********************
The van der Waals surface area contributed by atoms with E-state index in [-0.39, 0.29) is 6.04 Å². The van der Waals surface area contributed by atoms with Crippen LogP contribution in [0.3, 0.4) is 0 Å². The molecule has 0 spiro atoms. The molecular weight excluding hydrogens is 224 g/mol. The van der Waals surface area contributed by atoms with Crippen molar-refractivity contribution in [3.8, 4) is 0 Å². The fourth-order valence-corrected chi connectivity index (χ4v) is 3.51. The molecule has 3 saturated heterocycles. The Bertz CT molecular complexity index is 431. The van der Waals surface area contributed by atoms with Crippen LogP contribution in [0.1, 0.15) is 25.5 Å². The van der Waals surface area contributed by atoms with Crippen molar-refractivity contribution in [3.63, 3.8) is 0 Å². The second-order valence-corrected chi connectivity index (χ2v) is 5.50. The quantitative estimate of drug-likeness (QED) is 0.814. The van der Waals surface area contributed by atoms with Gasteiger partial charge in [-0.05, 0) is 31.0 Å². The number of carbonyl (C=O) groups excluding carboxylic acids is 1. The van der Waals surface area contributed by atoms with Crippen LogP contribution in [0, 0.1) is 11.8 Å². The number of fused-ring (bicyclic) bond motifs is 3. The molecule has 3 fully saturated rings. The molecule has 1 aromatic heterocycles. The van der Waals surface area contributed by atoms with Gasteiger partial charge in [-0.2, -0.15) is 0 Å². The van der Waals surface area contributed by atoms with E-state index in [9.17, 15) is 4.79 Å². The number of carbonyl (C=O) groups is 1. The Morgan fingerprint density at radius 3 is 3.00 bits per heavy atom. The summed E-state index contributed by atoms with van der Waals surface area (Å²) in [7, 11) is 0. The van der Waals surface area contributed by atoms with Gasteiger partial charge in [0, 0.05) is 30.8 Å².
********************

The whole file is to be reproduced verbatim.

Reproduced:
The van der Waals surface area contributed by atoms with E-state index in [-0.39, 0.29) is 6.04 Å². The van der Waals surface area contributed by atoms with Crippen LogP contribution in [0.3, 0.4) is 0 Å². The molecule has 0 spiro atoms. The molecular weight excluding hydrogens is 224 g/mol. The van der Waals surface area contributed by atoms with Crippen molar-refractivity contribution in [3.8, 4) is 0 Å². The fourth-order valence-corrected chi connectivity index (χ4v) is 3.51. The molecule has 3 saturated heterocycles. The Bertz CT molecular complexity index is 431. The van der Waals surface area contributed by atoms with Crippen LogP contribution in [0.1, 0.15) is 25.5 Å². The van der Waals surface area contributed by atoms with Crippen molar-refractivity contribution in [3.63, 3.8) is 0 Å². The second-order valence-corrected chi connectivity index (χ2v) is 5.50. The quantitative estimate of drug-likeness (QED) is 0.814. The van der Waals surface area contributed by atoms with Gasteiger partial charge in [-0.05, 0) is 31.0 Å². The number of carbonyl (C=O) groups excluding carboxylic acids is 1. The van der Waals surface area contributed by atoms with Crippen LogP contribution in [0, 0.1) is 11.8 Å². The number of fused-ring (bicyclic) bond motifs is 3. The molecule has 3 fully saturated rings. The molecule has 1 aromatic heterocycles. The van der Waals surface area contributed by atoms with Gasteiger partial charge in [-0.2, -0.15) is 0 Å². The van der Waals surface area contributed by atoms with E-state index in [9.17, 15) is 4.79 Å². The number of carbonyl (C=O) groups is 1. The Morgan fingerprint density at radius 3 is 3.00 bits per heavy atom. The summed E-state index contributed by atoms with van der Waals surface area (Å²) in [7, 11) is 0. The van der Waals surface area contributed by atoms with Gasteiger partial charge in [0, 0.05) is 30.8 Å².